Interview with Kathryn Williams

It was just a dream come true,”

Recently, I got the amazing opportunity to have a chat with singer-songwriter Kathryn Williams. In 1999, she released her debut record “Dog Leap Stairs” on an £80 budget through her own label, Caw Records. On April 26th this year, Kathryn celebrated the release of her 15th studio album, “Willson Williams“, a collaborative project with fellow singer-songwriter Dan Willson, also known as Withered hand. Her musical career has seen her work, play and write with some of the biggest names in Scottish music and beyond. As well as the release of their joint album, the duo have embarked on a tour across the UK, including several dates in Scotland too.

We spoke about this tour, and the different themes of “Willson Williams“. I learned a lot from my time talking to Kathryn and I’m sure you’ll find something intriguing within this interview too.

Q: You’re away on tour from the 1st of May until the end of May. Are there any venues you’re particularly excited to visit of the first time, or perhaps visit again?

A bit of both really, I think I played Mono a long time ago, in Glasgow. Normally I play Oran Mor or the Glad Cafe. I’ve never played Summerhall in Edinburgh either, so that’s all exciting. I actually haven’t played Water Rats in London either, even though it’s a staple for most people. It’ll be nice, and there’s the Kitchen Garden Cafe in Birmingham that I’ve played loads of times that I’m looking forward to going back to.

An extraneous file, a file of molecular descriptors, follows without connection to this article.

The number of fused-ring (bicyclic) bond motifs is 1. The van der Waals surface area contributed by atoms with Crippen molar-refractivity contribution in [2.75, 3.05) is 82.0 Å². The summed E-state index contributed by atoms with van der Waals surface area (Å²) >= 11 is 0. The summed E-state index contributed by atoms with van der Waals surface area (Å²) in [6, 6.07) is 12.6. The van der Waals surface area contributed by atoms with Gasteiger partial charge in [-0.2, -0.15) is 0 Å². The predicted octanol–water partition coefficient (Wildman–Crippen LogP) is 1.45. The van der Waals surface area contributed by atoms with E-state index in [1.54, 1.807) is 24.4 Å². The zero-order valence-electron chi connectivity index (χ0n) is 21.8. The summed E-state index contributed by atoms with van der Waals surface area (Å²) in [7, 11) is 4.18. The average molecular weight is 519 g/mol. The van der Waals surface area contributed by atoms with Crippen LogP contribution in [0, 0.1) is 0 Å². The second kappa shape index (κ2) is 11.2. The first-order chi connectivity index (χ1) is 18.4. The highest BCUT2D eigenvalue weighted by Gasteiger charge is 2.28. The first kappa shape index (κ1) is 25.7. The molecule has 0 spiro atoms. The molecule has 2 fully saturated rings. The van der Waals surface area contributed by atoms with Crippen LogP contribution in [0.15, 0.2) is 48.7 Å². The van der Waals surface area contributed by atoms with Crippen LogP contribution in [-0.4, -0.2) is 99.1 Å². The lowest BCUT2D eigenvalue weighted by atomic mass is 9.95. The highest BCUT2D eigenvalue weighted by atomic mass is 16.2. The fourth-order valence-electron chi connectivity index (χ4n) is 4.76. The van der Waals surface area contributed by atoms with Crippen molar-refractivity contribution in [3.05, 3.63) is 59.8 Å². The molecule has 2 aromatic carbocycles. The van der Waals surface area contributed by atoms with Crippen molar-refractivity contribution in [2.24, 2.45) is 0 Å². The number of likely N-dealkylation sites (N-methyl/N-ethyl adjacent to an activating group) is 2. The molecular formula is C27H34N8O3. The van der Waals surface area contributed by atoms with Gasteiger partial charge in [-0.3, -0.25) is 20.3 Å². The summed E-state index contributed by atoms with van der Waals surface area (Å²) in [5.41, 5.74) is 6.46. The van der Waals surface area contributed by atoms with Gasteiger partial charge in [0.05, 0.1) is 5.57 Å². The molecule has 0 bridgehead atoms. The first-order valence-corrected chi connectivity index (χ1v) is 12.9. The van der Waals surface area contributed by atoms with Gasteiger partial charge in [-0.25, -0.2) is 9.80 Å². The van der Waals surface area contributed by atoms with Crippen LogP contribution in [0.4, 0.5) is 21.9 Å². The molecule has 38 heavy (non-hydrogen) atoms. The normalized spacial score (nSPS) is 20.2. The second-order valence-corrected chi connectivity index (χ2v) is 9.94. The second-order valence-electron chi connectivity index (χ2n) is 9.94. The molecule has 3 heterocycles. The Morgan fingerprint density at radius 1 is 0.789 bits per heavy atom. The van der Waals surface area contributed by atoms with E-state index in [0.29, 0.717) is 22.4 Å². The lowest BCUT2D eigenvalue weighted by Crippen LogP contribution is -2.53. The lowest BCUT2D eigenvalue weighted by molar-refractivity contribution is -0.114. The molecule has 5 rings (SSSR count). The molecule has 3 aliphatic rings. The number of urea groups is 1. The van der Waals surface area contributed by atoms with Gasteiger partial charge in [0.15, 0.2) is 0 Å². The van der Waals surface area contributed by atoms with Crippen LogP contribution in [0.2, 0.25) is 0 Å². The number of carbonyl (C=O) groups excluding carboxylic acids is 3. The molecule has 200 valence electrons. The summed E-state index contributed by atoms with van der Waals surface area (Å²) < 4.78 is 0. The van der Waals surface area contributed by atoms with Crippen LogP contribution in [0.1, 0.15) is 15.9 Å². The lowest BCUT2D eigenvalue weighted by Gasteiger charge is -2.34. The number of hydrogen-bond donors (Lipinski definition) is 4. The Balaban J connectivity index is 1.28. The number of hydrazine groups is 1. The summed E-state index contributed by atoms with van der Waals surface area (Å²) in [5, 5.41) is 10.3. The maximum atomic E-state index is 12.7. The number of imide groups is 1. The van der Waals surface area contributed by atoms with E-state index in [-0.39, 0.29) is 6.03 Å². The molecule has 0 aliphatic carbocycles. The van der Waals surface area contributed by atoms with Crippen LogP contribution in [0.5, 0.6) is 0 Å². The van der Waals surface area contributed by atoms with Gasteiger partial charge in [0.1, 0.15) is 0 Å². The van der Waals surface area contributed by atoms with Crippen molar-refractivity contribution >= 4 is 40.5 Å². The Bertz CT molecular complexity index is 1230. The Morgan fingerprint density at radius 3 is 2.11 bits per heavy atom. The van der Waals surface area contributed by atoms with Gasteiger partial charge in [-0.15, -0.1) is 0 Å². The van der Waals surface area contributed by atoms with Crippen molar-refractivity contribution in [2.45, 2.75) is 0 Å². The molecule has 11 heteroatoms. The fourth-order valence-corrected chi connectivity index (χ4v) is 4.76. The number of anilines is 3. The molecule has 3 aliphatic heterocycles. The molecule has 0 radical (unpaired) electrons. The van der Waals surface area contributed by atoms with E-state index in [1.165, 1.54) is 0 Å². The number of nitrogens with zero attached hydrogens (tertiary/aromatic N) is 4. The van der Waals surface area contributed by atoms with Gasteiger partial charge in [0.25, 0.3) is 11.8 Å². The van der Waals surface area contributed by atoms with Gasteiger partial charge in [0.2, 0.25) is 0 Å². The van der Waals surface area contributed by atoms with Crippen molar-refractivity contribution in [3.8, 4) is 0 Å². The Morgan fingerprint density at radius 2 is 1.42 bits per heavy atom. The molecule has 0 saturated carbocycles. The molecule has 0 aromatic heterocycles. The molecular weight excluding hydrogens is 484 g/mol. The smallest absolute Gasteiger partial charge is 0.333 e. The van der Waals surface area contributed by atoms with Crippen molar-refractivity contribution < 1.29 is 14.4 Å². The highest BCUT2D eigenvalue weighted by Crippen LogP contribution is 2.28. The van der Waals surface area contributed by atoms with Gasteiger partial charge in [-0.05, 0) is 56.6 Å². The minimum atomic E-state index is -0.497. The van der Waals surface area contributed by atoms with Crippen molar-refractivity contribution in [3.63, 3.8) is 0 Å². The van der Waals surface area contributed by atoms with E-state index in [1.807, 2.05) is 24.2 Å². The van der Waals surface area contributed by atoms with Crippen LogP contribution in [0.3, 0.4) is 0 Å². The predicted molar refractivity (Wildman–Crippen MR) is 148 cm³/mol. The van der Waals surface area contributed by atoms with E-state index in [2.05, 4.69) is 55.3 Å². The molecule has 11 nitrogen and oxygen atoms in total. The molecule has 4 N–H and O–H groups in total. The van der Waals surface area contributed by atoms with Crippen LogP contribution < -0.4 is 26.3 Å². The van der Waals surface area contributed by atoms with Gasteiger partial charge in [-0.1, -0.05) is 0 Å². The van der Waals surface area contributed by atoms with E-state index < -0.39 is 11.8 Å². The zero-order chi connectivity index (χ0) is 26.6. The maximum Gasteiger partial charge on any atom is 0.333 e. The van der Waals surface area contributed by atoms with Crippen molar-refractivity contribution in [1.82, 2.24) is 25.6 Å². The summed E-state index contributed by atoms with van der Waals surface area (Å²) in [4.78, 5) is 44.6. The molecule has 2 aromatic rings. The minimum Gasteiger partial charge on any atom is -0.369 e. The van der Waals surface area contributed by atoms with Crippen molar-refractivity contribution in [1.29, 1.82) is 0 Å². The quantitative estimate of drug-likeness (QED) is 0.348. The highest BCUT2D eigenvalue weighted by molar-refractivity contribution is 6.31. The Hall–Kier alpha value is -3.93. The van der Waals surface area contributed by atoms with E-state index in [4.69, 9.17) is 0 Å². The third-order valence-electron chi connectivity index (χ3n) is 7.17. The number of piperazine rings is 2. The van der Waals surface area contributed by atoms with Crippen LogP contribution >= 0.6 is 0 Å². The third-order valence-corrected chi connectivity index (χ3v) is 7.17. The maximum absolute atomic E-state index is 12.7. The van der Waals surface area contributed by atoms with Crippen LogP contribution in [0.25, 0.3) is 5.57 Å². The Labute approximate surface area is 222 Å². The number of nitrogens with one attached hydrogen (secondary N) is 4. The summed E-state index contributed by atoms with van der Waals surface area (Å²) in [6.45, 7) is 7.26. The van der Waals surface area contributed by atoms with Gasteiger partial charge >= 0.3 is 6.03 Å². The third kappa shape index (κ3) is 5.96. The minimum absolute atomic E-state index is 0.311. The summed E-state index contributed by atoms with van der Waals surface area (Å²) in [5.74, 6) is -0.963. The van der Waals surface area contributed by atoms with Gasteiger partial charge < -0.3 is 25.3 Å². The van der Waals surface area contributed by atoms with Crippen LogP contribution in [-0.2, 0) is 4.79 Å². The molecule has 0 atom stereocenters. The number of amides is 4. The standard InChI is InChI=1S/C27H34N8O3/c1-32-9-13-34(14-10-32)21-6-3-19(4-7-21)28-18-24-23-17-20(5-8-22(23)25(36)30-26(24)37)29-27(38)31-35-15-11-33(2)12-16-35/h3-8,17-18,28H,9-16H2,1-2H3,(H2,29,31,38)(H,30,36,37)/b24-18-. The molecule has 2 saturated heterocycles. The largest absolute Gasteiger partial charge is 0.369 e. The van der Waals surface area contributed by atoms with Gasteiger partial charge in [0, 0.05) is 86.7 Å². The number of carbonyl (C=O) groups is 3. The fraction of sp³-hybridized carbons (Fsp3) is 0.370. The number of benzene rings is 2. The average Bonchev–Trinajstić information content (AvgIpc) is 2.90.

Q: Is your setlist going to be collaborative songs, or will there be some solo material in there too?

We realised that there will be my fans coming and Dan’s [Withered Hand] fans coming. We thought we’d try and please everybody by starting the show, I’ll do a solo set, and then Dan will do a solo set, like 20 minutes each. And then we’ll have a break and then we come on together as the main act. So we’re kind of supporting ourselves. So people will get 3 gigs for the price of 1, everyone love’s a bargain don’t they.

Q: I read that your joint album’s primary theme is grief and mourning. How difficult was it to write about this subject and were there any processes behind writing these songs?

That was one of the elements that, when we got talking and getting to know each other, when you write songs together, you talk first and you get to explore different ideas and themes that maybe you’d want to write about…or something you’ve got in common. It just happened that, you know, Dan talked about losing his brother and his friend Scott Hutchinson from Frightened Rabbit and I was talking about losing my friend and comedian Jeremy Hardy.

We talked about how it was a strange thing to be friends with someone that you miss but then also being bombarded with public bereavement of a public figure, and the interest of all of that. I think the songs, if people read that they would be about grief, loss, that the record would be a downer or something. We really wanted it to be a comfort, solace and to have an uplifting quality to it about, this is how we carry on.